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Part-Time Work Opportunities for International Students in Ireland

September 2, 2020 | By | No Comments

When it comes to working part-time while at college, work-life balance is everything. That’s according to Indian student Jitesh Emmanuel, who was lucky enough to get a part-time job on campus at Cork Institute of Technology during his postgrad in Cyber Security.

Fringe benefits

Working one’s way through college has many benefits apart from the remuneration received. It presents opportunities which can be attained first-hand that prepare oneself for the real working world. Working in a foreign country is totally different compared to working in our home country. As an international student, it helps in gaining valuable experience in understanding the language, work culture and lifestyle of the people.

Working in a cafe is very popular (image: Shutterstock)

While the prospect of working part-time while at college might initially seem attractive, it requires proper time management. One needs to find a balance between working during college hours and conducting research, revision and homework to avoid scrambling at the last moment to meet assignment deadlines.

Know your rights

Currently, international students in Ireland on stamp 2 visas are legally entitled to work for up to 20 hours per week during school hours and 40 hours per week when there are no classes. Since February 1, 2020, the minimum hourly wage has been increased to EUR 10.10.

Be prepared for unskilled work

The ugly truth about part-time jobs is that rarely will one find a job that has anything remotely to do with your course. The vast majority of part-time openings are in unskilled positions like waitressing, dish washing, babysitting, product promoting etc. Realistically, most of the technical, core jobs require some working experience in related fields. While some prefer applying online though job advertisement sites like jobs.ie or indeed.ie, others follow the old-school way of walking down to each and every store or cafe to hand over their CVs.

Work on campus

In most of the colleges in Ireland there often are vacant positions available for lab assistants, research assistants and teaching assistants. A quick browse through the college’s HR website (every college has one) might provide some valuable information about available vacancies on the college campus. I secured a part-time job as a research assistant at the research centre located in my college campus by applying through the HR website of my college.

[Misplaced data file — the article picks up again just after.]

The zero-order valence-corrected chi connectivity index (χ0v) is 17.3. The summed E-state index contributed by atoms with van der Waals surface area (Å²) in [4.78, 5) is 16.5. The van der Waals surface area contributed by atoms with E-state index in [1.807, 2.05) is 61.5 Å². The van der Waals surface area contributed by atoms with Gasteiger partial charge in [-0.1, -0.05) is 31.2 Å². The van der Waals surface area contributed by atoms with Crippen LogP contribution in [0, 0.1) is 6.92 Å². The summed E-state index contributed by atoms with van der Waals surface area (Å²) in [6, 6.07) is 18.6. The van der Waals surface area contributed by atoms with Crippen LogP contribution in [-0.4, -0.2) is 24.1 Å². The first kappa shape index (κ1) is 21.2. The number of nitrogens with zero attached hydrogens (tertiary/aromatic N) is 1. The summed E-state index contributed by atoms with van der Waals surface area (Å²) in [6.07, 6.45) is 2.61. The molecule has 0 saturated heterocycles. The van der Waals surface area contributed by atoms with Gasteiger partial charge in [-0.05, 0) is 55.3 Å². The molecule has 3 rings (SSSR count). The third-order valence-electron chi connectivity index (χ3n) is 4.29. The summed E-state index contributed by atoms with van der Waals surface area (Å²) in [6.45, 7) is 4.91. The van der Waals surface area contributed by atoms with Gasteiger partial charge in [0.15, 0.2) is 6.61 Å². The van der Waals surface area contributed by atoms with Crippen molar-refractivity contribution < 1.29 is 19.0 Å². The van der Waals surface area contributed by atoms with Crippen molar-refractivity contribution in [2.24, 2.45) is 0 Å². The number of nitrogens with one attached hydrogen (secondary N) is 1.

Don’t overlook careers fairs

Pay careful attention to the careers fair organised in the college during the first semester. While most of the companies at the fair are on the lookout for interns and full-time job seekers, there are some who have part-time positions on offer. To cite a case in point, a friend of mine, who had applied for part-time position during a careers fair organised at my college, immediately got an offer with a leading supermarket chain shortly after the fair ended.

Get your CV right

Most of the part-time work schedules are negotiable and a good majority of them issue pay checks on a bi-weekly basis. Since the number of part-time jobs is always lower than the number of applicants, the competition is incredibly high.

Get your CV right and you’re halfway there (image: Shutterstock)

If you want to be successful in securing an interview call, highlight your key strengths and weaknesses in the CV. Be genuine while stating the facts and substantiate the achievements with figures. Do not forget to mention what visa you are on and how many hours of work you are entitled to per week. What HR personnel look for in a student applicant for a part-time position is flexibility, previous experience (if any) and the ability to socialise with people.

Saying ‘No’ is okay sometimes

Working while studying has its advantages. However, to reap the benefits of working as a student for years to come it is critical to find the right balance. Put your own well-being first.

Sometimes you just have to say no – and that’s okay (image: Shutterstock)

Do not shy away from saying no if the extra shifts steal away your revision time. Be honest and open with the employer about work hours and make sure to leave room in your life for yourself.  Life is too short – and your studies too important – to do anything else.

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